Network-enabled printers allow various network clients to submit
   print jobs.  A service discovery protocol MUST allow a printer
   service to be discovered by devices needing to print. This
   requires a service type as well as a service identifier to
   distinguish instances of a single service type. Service discovery
   MUST be independent from any particular printing protocol such as
   lpd, raw-tcp, ipp.

   Printers vary in their characteristics such as location, status,
   dots per inch, etc. Discovering a service based on these
   characteristics SHOULD be part of the service discovery protocol.

   Service discovery MUST complete in a timely (10s of seconds)

   - MUST allow a service to be discovered.
   - MUST discover via service identifier and/or service type.
   - MUST discover services without use of a service specific
   - SHOULD discover via service characteristics.
   - MUST complete in a timely (10s of seconds) manner.

2.4.2  IPv6 Considerations

   Service discovery protocols have no zeroconf related differences
   for IPv4 and IPv6.

3  Security Considerations

   The principal goal of Zero Configuration protocols is to provide
   network configuration where existing configuration and
   configuration services are unavailable.  This is at odds with
   secure operation since security mechanisms generally require some
   pre-configuration (such as keys, certificates, etc.).

   Generally speaking, security mechanisms in IETF protocols are
   mandatory to implement.  However, a particular implementation
   might permit a network administrator to turn off a particular
   security mechanism operationally. However, implementations should

   Hattig                                                  [Page 10]

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   strive to be "secure out of the box" and have a safe default

   Zeroconf protocols MUST NOT be any less secure than related
   current IETF-Standard protocols. This consideration overrides the
   goal of allowing systems to obtain configuration automatically.
   This section explicitly describes what this requires of each
   protocol area.

   Security threats to be considered include both active attacks
   (e.g. denial of service) and passive attacks (e.g. eavesdropping).
   Protocols that require confidentiality and/or integrity should
   include integrated confidentiality and/or integrity mechanisms or
   should specify the use of existing standards-track security
   mechanisms (e.g. TLS, ESP, AH) appropriate to the threat.

3.1 IP interface configuration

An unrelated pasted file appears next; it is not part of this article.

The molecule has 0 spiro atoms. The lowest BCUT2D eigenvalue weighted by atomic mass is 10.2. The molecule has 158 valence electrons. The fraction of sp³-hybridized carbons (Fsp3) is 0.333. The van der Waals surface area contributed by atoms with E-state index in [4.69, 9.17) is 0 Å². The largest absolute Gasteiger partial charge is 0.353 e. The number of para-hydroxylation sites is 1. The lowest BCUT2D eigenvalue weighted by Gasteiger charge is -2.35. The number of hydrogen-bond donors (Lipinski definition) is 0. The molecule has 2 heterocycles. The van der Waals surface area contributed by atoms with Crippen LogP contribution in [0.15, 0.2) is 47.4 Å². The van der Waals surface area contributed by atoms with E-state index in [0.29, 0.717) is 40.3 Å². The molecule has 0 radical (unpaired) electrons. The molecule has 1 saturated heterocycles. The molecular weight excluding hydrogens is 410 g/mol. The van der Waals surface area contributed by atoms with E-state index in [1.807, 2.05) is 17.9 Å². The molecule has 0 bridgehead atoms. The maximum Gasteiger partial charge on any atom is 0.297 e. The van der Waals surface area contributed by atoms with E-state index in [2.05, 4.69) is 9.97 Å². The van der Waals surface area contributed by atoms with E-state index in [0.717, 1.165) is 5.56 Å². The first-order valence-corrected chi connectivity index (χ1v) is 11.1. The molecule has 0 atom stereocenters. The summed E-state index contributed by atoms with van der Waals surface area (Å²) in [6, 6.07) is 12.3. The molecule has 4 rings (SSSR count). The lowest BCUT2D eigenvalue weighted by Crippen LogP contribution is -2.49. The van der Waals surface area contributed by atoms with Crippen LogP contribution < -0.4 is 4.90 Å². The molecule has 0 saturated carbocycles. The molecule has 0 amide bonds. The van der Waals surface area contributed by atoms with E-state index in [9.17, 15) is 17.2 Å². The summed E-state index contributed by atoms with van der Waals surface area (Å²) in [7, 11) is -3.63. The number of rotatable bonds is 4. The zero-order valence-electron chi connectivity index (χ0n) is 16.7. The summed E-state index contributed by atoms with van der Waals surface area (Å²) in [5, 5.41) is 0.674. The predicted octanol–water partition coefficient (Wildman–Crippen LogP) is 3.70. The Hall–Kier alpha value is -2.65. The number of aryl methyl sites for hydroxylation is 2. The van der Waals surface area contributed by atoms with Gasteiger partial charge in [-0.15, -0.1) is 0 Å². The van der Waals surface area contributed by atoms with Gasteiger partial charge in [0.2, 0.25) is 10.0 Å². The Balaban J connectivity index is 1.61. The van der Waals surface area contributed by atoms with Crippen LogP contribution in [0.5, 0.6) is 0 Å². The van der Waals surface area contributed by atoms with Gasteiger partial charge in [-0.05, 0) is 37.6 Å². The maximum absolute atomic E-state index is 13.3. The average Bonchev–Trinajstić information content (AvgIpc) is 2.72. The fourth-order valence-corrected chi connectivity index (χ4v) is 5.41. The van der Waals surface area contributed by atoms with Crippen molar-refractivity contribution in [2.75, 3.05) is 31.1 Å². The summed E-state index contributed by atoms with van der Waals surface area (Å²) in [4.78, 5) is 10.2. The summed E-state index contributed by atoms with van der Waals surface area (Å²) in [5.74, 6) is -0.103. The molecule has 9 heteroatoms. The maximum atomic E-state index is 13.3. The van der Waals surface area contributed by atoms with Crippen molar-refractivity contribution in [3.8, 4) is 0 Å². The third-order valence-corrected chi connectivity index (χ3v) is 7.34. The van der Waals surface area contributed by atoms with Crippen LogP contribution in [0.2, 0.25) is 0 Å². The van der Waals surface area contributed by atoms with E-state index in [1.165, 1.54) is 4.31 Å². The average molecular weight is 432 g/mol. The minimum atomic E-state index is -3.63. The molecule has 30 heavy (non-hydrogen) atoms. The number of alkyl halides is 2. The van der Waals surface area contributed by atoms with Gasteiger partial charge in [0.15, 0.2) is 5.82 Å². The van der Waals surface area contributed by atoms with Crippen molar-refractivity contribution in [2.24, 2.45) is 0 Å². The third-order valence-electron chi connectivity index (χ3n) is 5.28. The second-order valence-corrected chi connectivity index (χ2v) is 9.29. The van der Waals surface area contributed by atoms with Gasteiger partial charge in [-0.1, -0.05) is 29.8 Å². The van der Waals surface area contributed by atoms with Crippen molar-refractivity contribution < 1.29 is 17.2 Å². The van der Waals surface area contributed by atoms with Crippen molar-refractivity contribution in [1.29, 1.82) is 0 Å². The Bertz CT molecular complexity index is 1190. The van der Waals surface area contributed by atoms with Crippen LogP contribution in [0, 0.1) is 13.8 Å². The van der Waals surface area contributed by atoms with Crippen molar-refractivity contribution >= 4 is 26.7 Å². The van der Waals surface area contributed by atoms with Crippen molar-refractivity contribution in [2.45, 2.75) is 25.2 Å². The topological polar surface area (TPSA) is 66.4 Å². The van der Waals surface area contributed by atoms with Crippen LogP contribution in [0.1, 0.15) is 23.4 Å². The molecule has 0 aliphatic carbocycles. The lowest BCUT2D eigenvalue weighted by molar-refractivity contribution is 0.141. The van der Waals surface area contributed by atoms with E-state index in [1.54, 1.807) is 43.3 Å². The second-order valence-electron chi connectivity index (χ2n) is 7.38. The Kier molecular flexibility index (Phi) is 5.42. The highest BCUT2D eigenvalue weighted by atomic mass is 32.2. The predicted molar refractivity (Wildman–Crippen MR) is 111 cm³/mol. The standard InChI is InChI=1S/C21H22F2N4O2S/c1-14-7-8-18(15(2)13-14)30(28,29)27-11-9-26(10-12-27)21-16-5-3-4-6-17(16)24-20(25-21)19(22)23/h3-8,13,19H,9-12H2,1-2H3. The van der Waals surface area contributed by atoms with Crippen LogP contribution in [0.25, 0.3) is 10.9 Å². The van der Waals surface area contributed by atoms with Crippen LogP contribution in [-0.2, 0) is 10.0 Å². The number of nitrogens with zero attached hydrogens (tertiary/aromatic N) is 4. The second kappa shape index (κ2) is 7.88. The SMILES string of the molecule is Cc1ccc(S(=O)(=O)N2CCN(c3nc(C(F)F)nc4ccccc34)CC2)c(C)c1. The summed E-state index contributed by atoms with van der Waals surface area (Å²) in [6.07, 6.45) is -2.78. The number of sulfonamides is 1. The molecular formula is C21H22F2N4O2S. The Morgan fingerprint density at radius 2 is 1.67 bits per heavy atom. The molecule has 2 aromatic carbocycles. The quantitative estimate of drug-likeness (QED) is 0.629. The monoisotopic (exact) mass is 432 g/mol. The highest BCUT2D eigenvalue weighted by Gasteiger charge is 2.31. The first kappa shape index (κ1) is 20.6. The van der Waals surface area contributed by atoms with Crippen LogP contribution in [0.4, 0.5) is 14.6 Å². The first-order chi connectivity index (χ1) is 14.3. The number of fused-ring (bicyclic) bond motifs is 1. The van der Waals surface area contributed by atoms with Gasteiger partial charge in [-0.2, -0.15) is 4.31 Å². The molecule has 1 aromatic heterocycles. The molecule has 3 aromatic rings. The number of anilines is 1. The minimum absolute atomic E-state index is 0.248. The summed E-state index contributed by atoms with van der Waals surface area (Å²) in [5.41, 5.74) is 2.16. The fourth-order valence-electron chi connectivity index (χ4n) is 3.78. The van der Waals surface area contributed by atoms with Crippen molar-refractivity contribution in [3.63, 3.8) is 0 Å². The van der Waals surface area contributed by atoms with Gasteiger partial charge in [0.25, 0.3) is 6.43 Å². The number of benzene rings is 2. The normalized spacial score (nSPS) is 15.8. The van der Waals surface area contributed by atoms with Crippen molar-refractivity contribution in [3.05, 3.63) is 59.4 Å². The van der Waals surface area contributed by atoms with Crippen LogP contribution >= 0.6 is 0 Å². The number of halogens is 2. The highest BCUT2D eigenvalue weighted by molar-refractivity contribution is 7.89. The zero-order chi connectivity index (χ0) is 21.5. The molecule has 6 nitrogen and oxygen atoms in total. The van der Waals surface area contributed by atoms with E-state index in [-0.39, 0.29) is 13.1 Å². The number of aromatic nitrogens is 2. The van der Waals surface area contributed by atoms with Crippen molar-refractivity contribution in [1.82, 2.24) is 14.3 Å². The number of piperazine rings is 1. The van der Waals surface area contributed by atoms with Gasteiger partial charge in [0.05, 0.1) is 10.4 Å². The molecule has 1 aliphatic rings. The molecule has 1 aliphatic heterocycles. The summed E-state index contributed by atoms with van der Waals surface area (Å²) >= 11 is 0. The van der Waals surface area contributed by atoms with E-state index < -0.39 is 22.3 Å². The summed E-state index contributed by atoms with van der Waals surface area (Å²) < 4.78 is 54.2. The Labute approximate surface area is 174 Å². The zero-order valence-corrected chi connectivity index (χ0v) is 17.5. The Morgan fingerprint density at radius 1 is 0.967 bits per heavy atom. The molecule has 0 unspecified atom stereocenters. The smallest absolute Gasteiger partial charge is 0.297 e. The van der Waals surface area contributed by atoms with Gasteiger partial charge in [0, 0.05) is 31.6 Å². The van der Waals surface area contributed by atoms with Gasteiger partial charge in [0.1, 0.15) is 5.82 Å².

Specific risks arise due to not securing IP interface
   configuration. An active attacker could completely or selectively
   prevent hosts from being properly configured.  If an attacker
   'hoards' all IP addresses, inappropriately claiming to be
   configured with them, this would prevent other hosts from
   effectively participating in IP interface configuration.

   An active attacker could be more selective and instead of claiming
   it has all IP addresses, it could claim this only in response to
   requests from a specific host (or hosts) to deny them service. It
   might also be possible that an active attacker could partially
   misconfigure one or more victims to cause these nodes to have
   partial (but not full) use of the network service.

   IP communication relies on lower level address resolution
   protocols (ARP [RFC 826] or IPv6 Neighbor Discovery [RFC 2461]).
   In the case of ARP and its cousins (e.g. inverse ARP, reverse ARP,
   proxy ARP), there is no standard security mechanism.  Neither the
   integrity of the message nor the endpoint authentication is
   checked.  This makes it possible for an active attack to subvert
   both of these protocols.  Since the scope of these protocols is
   limited to a single broadcast network, the potential range of the
   risk due to this attack is limited.  The effect of the attack,
   however, is to potentially disrupt all communication on the local

   It is appropriate to not require IP interface configuration
   protocols to implement security mechanisms when these hosts (and
   others) will then proceed to perform subsequent communication
   using insecure mechanisms such as ARP. Thus hosts using insecure
   IP interface configuration are ultimately no more vulnerable to
   attack than other hosts on the network configured using some other

   Hattig                                                  [Page 11]

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   more secure mechanism. The security requirements demand that
   zeroconf protocols MUST NOT compromise security if security is
   deployed.  In the case of IPv4, it is acceptable (though not
   desirable) that interface configuration is insecure since the
   existing IPv4 address resolution mechanism is already insecure.
   For that reason the IPv4 interface configuration protocol MAY
   include no security mechanisms.